DiversificationThe practice of spreading money among different investments to reduce risk, such as investing in different companies in various industries or in several different types of investments. Diversification does not ensure a profit or protect against loss in a declining market.
DividendPayments made by a corporation to its shareholders from past and current earnings. The amount an investor receives is based on the number of shares owned.
Dollar-Cost AveragingInvesting a fixed amount of money in a specific investment at regular intervals, regardless of market conditions or prices. More shares are purchased when prices are low and fewer shares are purchased when prices are high. In a fluctuating market, the average cost per share is generally lower than the average price per share.
Dow Jones Industrial Average (Dow or DJIA)A widely followed price-weighted index of 30 of the largest, most widely held U.S. stocks.
Emerging MarketGenerally, economies that are in the process of growth and industrialization, such as in Africa, Asia, Eastern Europe, the Far East, Latin America, and the Middle East, which, while relatively undeveloped, may hold significant growth potential in the future. Investing in these economies may provide significant rewards, and significant risks. May also be called "developing markets."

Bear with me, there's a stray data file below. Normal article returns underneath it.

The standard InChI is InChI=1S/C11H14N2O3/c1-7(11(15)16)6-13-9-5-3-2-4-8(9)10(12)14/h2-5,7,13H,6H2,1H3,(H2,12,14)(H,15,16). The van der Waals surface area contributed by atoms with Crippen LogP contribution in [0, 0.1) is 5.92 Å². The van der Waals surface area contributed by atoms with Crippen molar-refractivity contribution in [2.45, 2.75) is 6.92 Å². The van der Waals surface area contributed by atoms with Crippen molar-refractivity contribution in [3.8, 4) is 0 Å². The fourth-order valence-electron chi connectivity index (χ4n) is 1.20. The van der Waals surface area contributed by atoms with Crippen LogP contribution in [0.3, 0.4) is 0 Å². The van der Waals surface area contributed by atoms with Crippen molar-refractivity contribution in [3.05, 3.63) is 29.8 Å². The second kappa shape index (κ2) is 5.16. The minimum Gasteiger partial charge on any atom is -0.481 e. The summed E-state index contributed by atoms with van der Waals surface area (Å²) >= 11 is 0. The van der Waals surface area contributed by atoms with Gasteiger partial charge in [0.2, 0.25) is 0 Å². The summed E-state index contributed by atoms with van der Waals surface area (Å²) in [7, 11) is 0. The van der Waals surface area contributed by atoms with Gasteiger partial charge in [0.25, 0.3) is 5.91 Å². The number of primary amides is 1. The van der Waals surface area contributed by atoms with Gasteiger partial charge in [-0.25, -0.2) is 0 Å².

Emerging Market FundA fund that invests primarily in emerging market countries.
Employer SecuritiesAn investment option offered by some retirement plans that generally consists of stock in the corporation sponsoring the plan for its employees.
EquityThe ownership interest of shareholders in a corporation.
Equity FundA fund that invests primarily in equities.
Equity Wash RestrictionA provision in certain stable value or fixed income products under which transfers made from the stable value or fixed income product are required to be directed to an equity fund or other non-competing investment option of the plan for a stated period of time (usually 90 days) before those funds may be invested in any other plan-provided competing fixed income fund (such as a money market fund).
Exchange FeeA fee that some funds impose on shareholders if they exchange (transfer) to another fund within the same fund group (or “family of funds”).